The European Commission will soon present options on how the euro zone might issue bonds jointly, its President Jose Manuel Barroso said on Wednesday, but warned there was no simple solution to a debt crisis that threatens Europe's economic and political future.

Speaking to the European Parliament, Barroso said Europe faced its most serious challenge in a generation.

This is a fight for the jobs and prosperity of families in all our member states. This is a fight for the economic and political future of Europe. This is a fight for what Europe represents in the world, Barroso said.

Germany remains adamantly opposed to debt that would be jointly issued and underwritten by all 17 members of the currency bloc.

A ruling by Germany's top court last week has made it virtually impossible for Berlin to sign up to joint euro bonds even if it wanted to, legal experts say.

But the euro rose against the dollar, European shares turned positive and safe-haven German government bonds pared gains after Barroso told lawmakers the Commission, as previously promised, would shortly present the options.

Barroso warned such bonds offered no magic bullet to end the crisis and Olli Rehn, the EU commissioner for economic and monetary affairs, said they could only be introduced if accompanied by much tighter fiscal oversight.

To my mind it is clear that euro bonds, in whatever form they were to be introduced, would have to be accompanied with a substantially reinforced fiscal surveillance and economic policy coordination as an essential counterpart so as to avoid moral hazard and ensure sustainable public finances, said Rehn.

Of course this would have implications for fiscal sovereignty of member states, which calls for a substantive debate in the (respective) euro area member state, to see if they would be ready to accept this.

Answering those who have called for Greece, whose excessive borrowing was the spark for the debt conflagration, to default and restructure its debts or to leave the euro zone, Rehn said such a move would have harsh consequences.

Let me say a word to those suggesting that Greece would be better off outside the euro. I very strongly disagree. Neither Greece nor the euro zone would be better off, he said.

Whatever way you look at it, it is absolutely certain that a default and/or exit of Greece from the euro zone would carry dramatic economic and social and political costs, not only for Greece but also for all other euro area member states and EU member states, as well as for our global partners.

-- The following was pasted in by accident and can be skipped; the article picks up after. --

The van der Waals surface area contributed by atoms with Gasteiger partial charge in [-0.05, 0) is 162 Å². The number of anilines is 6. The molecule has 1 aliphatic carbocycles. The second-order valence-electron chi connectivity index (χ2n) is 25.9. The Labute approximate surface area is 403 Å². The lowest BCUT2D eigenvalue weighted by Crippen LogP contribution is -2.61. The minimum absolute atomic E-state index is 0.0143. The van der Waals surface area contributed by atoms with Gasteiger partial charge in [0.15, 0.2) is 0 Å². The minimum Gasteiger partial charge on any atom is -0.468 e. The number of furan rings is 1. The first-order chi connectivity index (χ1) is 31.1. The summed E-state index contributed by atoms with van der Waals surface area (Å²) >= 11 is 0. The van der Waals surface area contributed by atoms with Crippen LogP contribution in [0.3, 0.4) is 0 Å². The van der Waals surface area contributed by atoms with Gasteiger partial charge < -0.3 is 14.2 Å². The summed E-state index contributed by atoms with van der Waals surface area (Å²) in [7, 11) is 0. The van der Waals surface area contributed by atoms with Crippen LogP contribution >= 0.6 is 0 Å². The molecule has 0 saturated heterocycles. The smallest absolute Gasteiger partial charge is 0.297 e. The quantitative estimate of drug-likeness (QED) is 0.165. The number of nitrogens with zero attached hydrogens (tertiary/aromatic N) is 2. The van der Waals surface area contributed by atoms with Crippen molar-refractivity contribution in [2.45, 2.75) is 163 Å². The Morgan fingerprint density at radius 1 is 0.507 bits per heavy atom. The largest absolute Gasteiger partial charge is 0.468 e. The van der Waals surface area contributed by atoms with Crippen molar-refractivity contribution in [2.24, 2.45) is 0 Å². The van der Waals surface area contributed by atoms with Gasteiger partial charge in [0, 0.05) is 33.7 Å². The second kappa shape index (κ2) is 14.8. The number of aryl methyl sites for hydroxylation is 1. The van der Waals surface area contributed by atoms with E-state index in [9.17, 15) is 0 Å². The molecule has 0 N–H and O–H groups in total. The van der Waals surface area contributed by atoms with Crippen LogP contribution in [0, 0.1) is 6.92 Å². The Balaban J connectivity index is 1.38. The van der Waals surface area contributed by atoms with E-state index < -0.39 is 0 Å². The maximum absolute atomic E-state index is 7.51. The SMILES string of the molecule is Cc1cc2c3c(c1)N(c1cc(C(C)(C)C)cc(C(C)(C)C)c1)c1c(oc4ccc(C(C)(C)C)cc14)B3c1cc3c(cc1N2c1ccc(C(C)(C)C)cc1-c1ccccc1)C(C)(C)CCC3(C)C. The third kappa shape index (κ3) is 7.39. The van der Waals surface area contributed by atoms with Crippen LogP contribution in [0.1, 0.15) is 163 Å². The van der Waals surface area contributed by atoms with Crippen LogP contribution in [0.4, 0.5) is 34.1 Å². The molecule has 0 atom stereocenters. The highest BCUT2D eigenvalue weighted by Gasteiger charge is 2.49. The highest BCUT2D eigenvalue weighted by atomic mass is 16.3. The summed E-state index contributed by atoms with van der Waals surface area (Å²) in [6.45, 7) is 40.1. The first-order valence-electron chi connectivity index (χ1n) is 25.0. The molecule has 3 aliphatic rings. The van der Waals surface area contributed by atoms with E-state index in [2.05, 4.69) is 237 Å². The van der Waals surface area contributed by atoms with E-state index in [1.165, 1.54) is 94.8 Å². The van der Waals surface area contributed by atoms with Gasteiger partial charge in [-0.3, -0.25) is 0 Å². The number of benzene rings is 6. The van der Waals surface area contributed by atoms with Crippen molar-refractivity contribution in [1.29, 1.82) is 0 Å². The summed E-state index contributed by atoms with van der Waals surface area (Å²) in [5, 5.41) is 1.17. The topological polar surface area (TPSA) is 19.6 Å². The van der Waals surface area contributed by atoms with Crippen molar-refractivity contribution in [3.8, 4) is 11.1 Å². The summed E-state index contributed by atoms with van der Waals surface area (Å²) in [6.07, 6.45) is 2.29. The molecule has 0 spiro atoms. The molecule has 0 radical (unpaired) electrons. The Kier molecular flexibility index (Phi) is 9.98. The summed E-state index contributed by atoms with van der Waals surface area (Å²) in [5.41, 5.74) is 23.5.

In an emotive plea for the European Union, and particularly the 17 members of the euro zone, to work more closely together, Barroso said the only way to stop the negative cycle in financial markets was to deliver deeper integration.

He urged that to come not via Germany or France taking their own initiatives that other, smaller member states were expected to follow, but via what EU officials refer to as the community method, where Brussels leads the initiative.

European leaders have been battling to get on top of the debt crisis for more than 18 months. Their latest move, adopted on July 21, was to strengthen their 440 billion euro ($600 billion) bailout fund, the EFSF, by allowing it to buy bonds in the secondary market and to lend pre-emptively to governments in distress.

But those decisions, which require parliamentary approval in the majority of member states, have not yet been fully implemented, leaving vulnerable debtor countries under intense pressure in the financial markets.

Barroso echoed European Central Bank President Jean-Claude Trichet and other officials in calling for the quickest possible ratification of the Jul. 21 agreement, saying it was critical to show that Europe could deliver on its commitments.

Solid, feasible and concrete proposals have been made. They have been agreed upon. But they have taken too long and have not yet been fully delivered, he said.

(Writing by Luke Baker; Editing by Rex Merrifield/Catherine Evans/Ruth Pitchford)